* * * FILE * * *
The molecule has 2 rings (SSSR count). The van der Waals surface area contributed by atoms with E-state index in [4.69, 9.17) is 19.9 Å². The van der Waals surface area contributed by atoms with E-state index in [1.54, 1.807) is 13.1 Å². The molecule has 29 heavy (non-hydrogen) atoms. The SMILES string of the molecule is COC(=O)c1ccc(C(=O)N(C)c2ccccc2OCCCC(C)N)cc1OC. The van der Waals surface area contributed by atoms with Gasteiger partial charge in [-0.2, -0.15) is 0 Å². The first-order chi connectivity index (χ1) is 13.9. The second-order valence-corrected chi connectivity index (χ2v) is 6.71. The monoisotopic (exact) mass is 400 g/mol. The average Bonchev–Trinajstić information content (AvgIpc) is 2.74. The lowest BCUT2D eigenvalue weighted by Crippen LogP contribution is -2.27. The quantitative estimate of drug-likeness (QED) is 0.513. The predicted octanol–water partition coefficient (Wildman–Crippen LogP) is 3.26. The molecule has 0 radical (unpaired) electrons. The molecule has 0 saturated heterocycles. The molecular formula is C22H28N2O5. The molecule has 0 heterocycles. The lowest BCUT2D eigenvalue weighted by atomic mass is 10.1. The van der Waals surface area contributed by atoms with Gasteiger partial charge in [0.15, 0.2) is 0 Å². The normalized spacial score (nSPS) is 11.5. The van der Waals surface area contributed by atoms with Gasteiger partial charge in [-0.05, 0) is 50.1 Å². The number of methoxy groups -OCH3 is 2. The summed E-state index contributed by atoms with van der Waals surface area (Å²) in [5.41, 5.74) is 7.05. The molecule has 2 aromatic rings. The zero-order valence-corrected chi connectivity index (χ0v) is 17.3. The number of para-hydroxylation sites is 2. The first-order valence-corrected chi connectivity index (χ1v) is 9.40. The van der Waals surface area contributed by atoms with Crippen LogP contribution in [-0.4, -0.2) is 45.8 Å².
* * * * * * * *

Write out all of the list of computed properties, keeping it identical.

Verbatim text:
The molecule has 2 rings (SSSR count). The van der Waals surface area contributed by atoms with E-state index in [4.69, 9.17) is 19.9 Å². The van der Waals surface area contributed by atoms with E-state index in [1.54, 1.807) is 13.1 Å². The molecule has 29 heavy (non-hydrogen) atoms. The SMILES string of the molecule is COC(=O)c1ccc(C(=O)N(C)c2ccccc2OCCCC(C)N)cc1OC. The van der Waals surface area contributed by atoms with Gasteiger partial charge in [-0.2, -0.15) is 0 Å². The first-order chi connectivity index (χ1) is 13.9. The second-order valence-corrected chi connectivity index (χ2v) is 6.71. The monoisotopic (exact) mass is 400 g/mol. The average Bonchev–Trinajstić information content (AvgIpc) is 2.74. The lowest BCUT2D eigenvalue weighted by Crippen LogP contribution is -2.27. The quantitative estimate of drug-likeness (QED) is 0.513. The predicted octanol–water partition coefficient (Wildman–Crippen LogP) is 3.26. The molecule has 0 radical (unpaired) electrons. The molecule has 0 saturated heterocycles. The molecular formula is C22H28N2O5. The molecule has 0 heterocycles. The lowest BCUT2D eigenvalue weighted by atomic mass is 10.1. The van der Waals surface area contributed by atoms with Gasteiger partial charge in [0.15, 0.2) is 0 Å². The normalized spacial score (nSPS) is 11.5. The van der Waals surface area contributed by atoms with Gasteiger partial charge in [-0.05, 0) is 50.1 Å². The number of methoxy groups -OCH3 is 2. The summed E-state index contributed by atoms with van der Waals surface area (Å²) in [5.41, 5.74) is 7.05. The molecule has 2 aromatic rings. The zero-order valence-corrected chi connectivity index (χ0v) is 17.3. The number of para-hydroxylation sites is 2. The first-order valence-corrected chi connectivity index (χ1v) is 9.40. The van der Waals surface area contributed by atoms with Crippen LogP contribution in [-0.4, -0.2) is 45.8 Å².